Spotlight on cryptocurrency scams




ONE of the fundamental reasons Fijian citizens are skeptical of being involved with cryptocurrency is the risk of being scammed. Usually, these scams take place on social media such as Instagram, Facebook and Tiktok.

The director of the Fiji Financial Intelligence Unit (FIU) adds to this skepticism as he warns members of the public to exercise extreme caution and not engage in any cryptocurrency trade or multilevel marketing/pyramid schemes.

Tropik Wood Industries Limited employee Nathaniel Kumar, 24, was approached by a suspicious character’ via Instagram recently, who offered to increase a prior Bitcoin investment 10 times over. But there was a catch.

“This could only happen if I had paid $250 right off the bat.I thought it was going to be easy money, but it sounded too good to be true,” Mr Kumar recalled.

“I did not invest in that because I had friends and family members who had sent money overseas for similar scams without ever getting it back. Many others were not so fortunate.”

Although investing in cryptocurrency has been the latest trend, Mr Kumar was not aware that the Consumer Council of Fiji had issued a statement warning consumers that investing in any cryptocurrency was illegal in Fiji.

According to Chainanalysis Crypto Crime Report: 2022, cryptocurrency-based crimes hit a new all-time high in 2021, with illicit addresses receiving $14 billion over the course of the year, up from $7.8b in 2020.

The report claimed that criminal abuse of cryptocurrency created huge impediments for continued adoption, heightened the likelihood of restrictions being imposed by governments, and worst of all victimised innocent people around the world.

The rapid increase in criminal activity was due to a single scammer, Edvard Sabirov, who had swindled about $95 million from investors in Russia. Sabirov created a pseudo investment fund in 2021 called Finiko and encouraged people in Europe to get involved with cryptocurrency; investors had done so readily under the assumption that it was a legitimate fund.

This was not in fact a legitimate account but a form of a Ponzi scheme. Sabirov promised high returns on investments while ensuring low risks. Yet no investor ever received any return on capital. He was later arrested in the United Arab Emirates.

This bears similarity to the pyramid scheme circulating in Fiji around the same time period. This was where new investor funds were being used to pay older investors.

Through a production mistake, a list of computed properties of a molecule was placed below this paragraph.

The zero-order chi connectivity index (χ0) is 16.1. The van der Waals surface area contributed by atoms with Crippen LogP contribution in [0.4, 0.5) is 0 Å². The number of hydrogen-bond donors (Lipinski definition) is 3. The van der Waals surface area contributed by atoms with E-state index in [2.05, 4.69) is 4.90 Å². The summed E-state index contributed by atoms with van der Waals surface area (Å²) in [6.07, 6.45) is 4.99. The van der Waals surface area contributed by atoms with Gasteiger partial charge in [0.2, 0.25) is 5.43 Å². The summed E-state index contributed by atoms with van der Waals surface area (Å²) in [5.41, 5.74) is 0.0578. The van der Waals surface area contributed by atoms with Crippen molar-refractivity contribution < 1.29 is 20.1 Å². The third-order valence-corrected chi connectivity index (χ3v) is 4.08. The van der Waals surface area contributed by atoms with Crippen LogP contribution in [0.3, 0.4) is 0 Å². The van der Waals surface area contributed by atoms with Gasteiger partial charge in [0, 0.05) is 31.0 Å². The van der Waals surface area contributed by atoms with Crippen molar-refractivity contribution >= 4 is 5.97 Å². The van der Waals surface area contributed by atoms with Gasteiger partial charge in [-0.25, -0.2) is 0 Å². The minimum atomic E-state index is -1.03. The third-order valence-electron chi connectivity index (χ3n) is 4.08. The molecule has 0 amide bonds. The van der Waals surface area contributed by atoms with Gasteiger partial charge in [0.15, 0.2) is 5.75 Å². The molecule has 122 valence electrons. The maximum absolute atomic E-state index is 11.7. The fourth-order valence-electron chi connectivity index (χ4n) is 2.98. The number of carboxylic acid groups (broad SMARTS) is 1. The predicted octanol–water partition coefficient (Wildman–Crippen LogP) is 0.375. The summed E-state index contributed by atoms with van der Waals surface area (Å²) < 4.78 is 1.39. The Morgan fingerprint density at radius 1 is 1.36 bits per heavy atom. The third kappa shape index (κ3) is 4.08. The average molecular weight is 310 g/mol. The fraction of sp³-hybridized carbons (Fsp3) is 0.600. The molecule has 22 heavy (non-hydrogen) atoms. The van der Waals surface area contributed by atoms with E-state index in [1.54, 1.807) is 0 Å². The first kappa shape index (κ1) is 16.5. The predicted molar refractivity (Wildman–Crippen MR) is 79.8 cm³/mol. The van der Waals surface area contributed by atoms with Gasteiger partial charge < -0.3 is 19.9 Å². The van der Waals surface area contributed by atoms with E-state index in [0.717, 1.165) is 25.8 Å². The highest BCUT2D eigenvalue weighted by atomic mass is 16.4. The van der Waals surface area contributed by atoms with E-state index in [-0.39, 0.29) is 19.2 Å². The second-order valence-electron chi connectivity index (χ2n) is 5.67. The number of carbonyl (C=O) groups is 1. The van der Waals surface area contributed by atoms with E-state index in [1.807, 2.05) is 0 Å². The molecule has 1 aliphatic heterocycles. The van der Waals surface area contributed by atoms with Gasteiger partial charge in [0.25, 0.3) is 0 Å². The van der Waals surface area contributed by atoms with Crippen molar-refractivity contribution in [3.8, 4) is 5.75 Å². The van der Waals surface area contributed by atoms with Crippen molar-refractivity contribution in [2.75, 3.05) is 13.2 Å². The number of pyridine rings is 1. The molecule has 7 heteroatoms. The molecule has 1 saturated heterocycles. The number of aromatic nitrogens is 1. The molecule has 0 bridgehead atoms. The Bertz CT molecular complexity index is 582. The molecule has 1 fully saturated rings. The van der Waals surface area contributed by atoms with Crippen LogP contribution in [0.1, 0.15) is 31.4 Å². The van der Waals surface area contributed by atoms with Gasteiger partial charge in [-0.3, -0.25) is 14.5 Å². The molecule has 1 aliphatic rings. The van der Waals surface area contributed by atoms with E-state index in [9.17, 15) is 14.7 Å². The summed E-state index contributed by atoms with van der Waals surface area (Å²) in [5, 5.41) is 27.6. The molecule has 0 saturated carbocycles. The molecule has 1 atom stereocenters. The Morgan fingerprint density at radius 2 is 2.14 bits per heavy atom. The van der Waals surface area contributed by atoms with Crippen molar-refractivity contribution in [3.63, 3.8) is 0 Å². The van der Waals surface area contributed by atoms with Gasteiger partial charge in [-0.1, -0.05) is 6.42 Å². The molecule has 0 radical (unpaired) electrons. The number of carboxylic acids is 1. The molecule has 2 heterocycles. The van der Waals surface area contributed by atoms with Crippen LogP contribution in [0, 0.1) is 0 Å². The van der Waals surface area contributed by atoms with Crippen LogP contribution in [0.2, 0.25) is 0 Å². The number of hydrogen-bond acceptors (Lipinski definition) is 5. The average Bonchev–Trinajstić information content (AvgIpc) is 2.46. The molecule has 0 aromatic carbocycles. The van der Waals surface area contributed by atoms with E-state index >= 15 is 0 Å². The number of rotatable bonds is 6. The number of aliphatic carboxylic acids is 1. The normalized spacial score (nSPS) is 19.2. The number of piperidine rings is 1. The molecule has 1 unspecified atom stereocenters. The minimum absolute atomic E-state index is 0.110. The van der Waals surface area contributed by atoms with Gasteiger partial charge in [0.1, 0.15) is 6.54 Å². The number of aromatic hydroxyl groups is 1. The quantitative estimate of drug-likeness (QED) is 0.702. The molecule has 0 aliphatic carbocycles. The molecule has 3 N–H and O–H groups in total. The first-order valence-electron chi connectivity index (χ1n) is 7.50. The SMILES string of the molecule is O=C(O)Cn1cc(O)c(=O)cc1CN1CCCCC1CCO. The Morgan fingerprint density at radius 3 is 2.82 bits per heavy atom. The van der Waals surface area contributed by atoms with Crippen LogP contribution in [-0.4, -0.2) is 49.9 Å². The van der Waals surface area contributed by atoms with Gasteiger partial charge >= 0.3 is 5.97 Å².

RBF Financial Intelligence Unit director Razim Buksh. Picture: SUPPLIED

The newer members tried to entice other members to join in for them to receive the same benefits. In September 2022, Fiji’s Financial Intelligence Unit (FIU) advised the public of a cryptocurrency scam that was circulating on instant messaging apps such as Viber.

“These scammers have circulated advertisements on various viber and social media groups using the official logo of a government agency and staff photo. These advertisements are fake,” said FIU director Razim Buksh.

“The fake advertisements state that individuals in Fiji can purchase bitcoin, foreign exchange and binary trading using their mobile money wallets or bank transfers.”

He said those wishing to engage in offshore investments, including trading of cryptocurrency or other virtual assets must obtain approval from the Reserve Bank of Fiji.

However, he said, the offshore investment facility was suspended, thus contravening the Exchange Control Act if one engaged in any unauthorised offshore investment.

Several concerns about cryptocurrency also prompted the Fijian Competition and Consumer Commission to issue warnings to Fijians not to get involved in cryptocurrency without first understanding the market.


  • Jonathan Kumar is a final-year journalism student at The University of the South Pacific’s Laucala Campus, Suva, Fiji. He is also a reporter for Wansolwara, USP Journalism’s student training newspaper and online publication.
USP Chat Service
Lets start: